What are factory sound processors?
Upgrade your sound and keep your factory stereo
I've been a camera nut all my life, so it makes sense I'd end up being a video producer. Of course, it has been a roundabout journey for me, as I started at Crutchfield in 2007 writing about car audio gear. Over the years I've learned about all the electronic items we sell, and it is my job to make sure we are making videos that you will find useful, whether you're shopping for something specific or trying to install some new gear yourself. My job is a lot of fun because I get to play around with all the cool stuff you see on our website while I'm making videos about it. Getting hands-on with the gear helps me see what I should show you about a product, though the flip side is my personal wish list is a mile long...
More from Zak Billmeier
Kicker's Front Row puts your music where it should be — right up in front of you
Factory car stereos are getting more and more complicated, as car manufacturers move away from standard-sized receivers to complicated, integrated designs. Often they are tied into a navigation system, climate controls, or other electronic functions, which make swapping them out for aftermarket stereos difficult or even impossible. The problem is, its sound might not be up to your lofty standards.
Replacing the factory speakers is a great way to start. You might also choose to add an amplifier or subwoofer — or both. All of these things, done together or on their own, will improve your factory stereo's sound. But there will always be something holding you back, and it's built right into the stereo.
Factory stereos have built-in sound shaping
Your factory stereo uses preset equalization designed to make cheap factory speakers sound better, meaning that it automatically adjusts the different frequencies, creating audio "peaks and valleys" which can degrade sound quality. It is particularly noticeable when you add amplifiers, speakers and subwoofers to your setup, as any deficits in the sound are literally amplified.
Most factory stereos also limit the bass output as volume increases in an attempt to protect the speakers. The trouble is, even if you upgrade your speakers and install an amp and subwoofer, the bass output is still limited by your factory stereo. This throws your system out of balance and makes the bass sound muddy and weak.
How can I overcome the factory processing?
Fortunately, there's an easy cure. You can install a sound processor, which strips away the sound-shaping limitations enforced by your factory stereo and sends a clean signal to your external amplifiers. The amps send the signal to your speakers and subs. Your reward will be resonant lows, sparkling highs, and a realistic sense of space and depth.
Are these sound processors complicated to install?
Installation generally isn't too difficult — these processors connect to your stereo using your vehicle's speaker wires, and then to your amps and subs. You'll be able to keep the look and controls of your factory stereo, but expand your system for serious sound.
- A sound processor connects to your factory stereo through the stereo's speaker wires.
- The processor removes the factory sound-shaping, so the signal is clean.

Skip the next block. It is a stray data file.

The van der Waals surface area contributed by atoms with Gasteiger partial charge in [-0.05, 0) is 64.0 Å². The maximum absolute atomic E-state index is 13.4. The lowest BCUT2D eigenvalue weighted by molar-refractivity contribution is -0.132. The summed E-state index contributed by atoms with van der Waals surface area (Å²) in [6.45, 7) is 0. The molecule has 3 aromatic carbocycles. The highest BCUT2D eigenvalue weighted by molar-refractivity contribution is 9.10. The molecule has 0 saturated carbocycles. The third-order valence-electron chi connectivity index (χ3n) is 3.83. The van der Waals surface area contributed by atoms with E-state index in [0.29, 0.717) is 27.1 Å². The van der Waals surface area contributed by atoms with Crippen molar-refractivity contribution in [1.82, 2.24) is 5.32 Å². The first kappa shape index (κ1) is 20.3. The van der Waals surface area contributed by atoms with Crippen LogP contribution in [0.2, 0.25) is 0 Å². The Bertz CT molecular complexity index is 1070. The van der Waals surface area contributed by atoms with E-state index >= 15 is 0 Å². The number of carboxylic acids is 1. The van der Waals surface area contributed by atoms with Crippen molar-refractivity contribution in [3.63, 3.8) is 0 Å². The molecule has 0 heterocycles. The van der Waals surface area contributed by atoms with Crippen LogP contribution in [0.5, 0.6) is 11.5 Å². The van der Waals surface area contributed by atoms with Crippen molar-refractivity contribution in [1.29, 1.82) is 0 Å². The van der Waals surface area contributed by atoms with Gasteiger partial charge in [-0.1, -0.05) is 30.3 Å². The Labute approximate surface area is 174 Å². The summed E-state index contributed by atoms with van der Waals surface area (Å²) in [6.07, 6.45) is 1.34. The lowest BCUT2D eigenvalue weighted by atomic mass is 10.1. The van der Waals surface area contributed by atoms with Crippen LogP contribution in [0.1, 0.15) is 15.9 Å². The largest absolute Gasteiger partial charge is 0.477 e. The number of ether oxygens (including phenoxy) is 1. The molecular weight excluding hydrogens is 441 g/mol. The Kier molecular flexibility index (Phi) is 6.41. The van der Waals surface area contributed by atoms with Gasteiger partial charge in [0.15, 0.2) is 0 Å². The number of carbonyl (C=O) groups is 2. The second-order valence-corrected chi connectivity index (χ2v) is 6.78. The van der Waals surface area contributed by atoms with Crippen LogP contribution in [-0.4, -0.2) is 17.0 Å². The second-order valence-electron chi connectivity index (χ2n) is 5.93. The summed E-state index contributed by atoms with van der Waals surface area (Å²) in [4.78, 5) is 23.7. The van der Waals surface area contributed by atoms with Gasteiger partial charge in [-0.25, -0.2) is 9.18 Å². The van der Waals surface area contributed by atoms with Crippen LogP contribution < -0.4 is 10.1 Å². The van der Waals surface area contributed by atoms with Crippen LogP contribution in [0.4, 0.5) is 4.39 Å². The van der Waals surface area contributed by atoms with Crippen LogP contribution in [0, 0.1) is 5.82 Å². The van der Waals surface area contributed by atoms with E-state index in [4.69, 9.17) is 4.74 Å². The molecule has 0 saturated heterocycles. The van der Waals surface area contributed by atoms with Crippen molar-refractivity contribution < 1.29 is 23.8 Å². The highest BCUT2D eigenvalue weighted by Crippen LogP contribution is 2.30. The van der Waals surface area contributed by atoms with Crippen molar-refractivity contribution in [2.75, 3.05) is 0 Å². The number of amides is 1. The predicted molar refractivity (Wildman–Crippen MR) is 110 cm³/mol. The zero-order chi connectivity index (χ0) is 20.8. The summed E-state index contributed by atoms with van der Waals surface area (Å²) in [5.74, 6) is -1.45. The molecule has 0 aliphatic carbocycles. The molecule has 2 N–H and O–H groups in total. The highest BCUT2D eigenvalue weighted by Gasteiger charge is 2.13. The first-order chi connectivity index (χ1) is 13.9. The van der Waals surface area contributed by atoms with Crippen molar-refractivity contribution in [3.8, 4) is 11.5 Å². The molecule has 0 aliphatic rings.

- The signal is sent to your external amplifier(s). The amps power your front and rear speakers, and subwoofers.
Choosing the right sound processor
We carry a handfull of different factory sound processors, each with slightly different capabilities. Generally speaking, they range from "easy to use" to "seriously intense". Here are some examples:
JL Audio FiX 82 sound processor
Processors like the JL Audio FiX™ only require you to connect them to your factory stereo and aftermarket amplifier, then they do all the sound shaping for you. No hassles or tweaking needed — easy in, easy out.
Audio Control LC6i sound processor
For a more traditional approach, check out AudioControl's line of factory sound processors. They clean up the sound and give you manual control of the output for your amps. They're a particularly good choice if you have a premium factory stereo system. They can convert the amplified signal from premium factory systems so you can add your own amps and subs. AudioControl's line drivers can send a clean, 9.5-volt signal to an aftermarket amp, giving you clean sound. All their processors have highly customizable configurations.
Rockford Fosgate 3Sixty.3 signal processor
At the other end of the spectrum are processors like the Rockford Fosgate 3Sixty.3. Once you've installed it in your system, run a USB cable to your laptop and and you can not only flatten the factory stereo's processing, but you can also use a 31-band equalizer to adjust the sound to your heart's content. The 3Sixty.3 is a hardcore sound-shaping toolbox for the serious sound tweaker.
From your laptop, the 3Sixty.3 lets you control every aspect of your sound system.
Keep the look, love the sound
For some car owners, radio replacement isn't a thing they can't do; it's a thing they don't want to do. And that's okay. With a sound processor, you don't have to put up with a lousy stereo just because you genuinely like the look of your car's interior or some of the infotainment functions. If you've tired of settling, give us a call and let us help you find a sound processor that's right for you and your car.
Best Sellers in Sound Processors for Factory Radios
6-channel line output converter with bass restoration — adds aftermarket subs and amps to a factory system
JL Audio FiX™ 86
Sound processor for adding amps and speakers to a factory system — 6 outputs
6-channel line output converter — add aftermarket amps to a factory system